May. 19th, 2009 06:21 pm (UTC)
yet I was never bored. With these type of films I think that counts for quite a bit.

That's also the main thing I demand from the big popcorn movies.
Now that a friend has told me that the ridiculous escape from the helicopter is in the movie I'm almost tempted to watch Angels & Demons. Almost. ;)

I haven't watched Let the Right One In because I'm no fan of vampire movies (though I was very pleased that a movie like that became so popular around the world). But it's interesting to read what someone has to say about it from a more "local" perspective, even if you ended up not liking it.
May. 19th, 2009 10:19 pm (UTC)
It should probably be mentioned that I saw Angels and Demons at a press viewing, so I didn't have to pay anything to watch it. Meaning I didn't forsake another film to see Tom Hanks running around Rome. Though I'll admit the film is probably best viewed on the big screen as it employs quite a lot of those aerial shots and nifty effects that look best when viewed big.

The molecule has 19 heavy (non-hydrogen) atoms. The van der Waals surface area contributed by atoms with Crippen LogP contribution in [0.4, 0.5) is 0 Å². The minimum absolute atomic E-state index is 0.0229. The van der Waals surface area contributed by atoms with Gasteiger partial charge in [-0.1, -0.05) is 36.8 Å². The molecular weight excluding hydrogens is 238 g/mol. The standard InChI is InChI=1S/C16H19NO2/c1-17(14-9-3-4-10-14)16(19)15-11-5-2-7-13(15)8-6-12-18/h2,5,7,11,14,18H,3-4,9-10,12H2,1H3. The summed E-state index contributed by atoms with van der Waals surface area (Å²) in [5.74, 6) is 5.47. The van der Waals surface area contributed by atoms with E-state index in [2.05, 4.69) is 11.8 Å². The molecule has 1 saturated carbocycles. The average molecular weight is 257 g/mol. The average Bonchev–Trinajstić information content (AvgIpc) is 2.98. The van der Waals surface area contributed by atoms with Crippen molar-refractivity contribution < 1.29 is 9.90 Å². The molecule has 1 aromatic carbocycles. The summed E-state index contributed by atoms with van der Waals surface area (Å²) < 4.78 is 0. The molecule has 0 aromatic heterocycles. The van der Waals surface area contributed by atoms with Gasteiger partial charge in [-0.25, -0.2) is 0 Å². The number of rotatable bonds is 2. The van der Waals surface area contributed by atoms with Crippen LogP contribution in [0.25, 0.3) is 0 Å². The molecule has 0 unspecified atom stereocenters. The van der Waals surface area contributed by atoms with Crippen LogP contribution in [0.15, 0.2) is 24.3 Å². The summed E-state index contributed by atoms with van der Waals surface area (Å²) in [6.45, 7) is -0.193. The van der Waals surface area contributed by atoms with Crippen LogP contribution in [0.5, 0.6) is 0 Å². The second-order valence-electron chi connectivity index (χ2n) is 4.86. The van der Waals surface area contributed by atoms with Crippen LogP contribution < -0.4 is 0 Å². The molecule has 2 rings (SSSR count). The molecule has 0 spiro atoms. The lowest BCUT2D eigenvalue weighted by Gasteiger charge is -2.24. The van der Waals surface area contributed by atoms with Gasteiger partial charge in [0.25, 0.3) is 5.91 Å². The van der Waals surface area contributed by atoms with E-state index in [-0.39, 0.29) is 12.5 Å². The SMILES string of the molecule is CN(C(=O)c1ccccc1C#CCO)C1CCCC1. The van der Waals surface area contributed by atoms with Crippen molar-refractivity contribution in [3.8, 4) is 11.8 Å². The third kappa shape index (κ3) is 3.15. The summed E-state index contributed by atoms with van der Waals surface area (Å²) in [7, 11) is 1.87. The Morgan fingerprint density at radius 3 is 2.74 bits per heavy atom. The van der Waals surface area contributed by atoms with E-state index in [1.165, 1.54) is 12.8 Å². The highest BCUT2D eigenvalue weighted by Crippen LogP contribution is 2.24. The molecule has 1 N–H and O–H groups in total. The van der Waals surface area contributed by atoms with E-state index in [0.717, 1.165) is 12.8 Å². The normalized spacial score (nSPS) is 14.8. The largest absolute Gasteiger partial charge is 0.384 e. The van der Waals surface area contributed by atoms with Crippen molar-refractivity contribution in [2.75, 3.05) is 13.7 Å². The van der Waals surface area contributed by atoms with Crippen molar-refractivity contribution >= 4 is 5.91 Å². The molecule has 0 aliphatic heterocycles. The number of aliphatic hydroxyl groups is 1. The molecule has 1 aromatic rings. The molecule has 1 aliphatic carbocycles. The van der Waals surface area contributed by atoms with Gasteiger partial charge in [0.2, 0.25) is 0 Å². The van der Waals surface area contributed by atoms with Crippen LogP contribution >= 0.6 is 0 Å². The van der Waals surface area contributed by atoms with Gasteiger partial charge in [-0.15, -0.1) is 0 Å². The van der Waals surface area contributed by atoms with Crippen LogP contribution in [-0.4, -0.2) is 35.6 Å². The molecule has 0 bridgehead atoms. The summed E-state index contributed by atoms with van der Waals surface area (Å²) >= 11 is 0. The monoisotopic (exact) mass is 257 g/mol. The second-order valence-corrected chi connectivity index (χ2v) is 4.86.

And yeah, the escape from the helicopter is very much present. *g*

As for vampire movies, I have a soft spot for them though I prefer it when they stayed away from the extreme edges of Interview with a Vampire and 30 days of Night as neither emo nor splatter interest me. Also good to hear that my local perspective on Let the Right One In was of interest for other than us locals. ;)
May. 19th, 2009 06:32 pm (UTC)
Lots of repressed Catholics with martial arts training.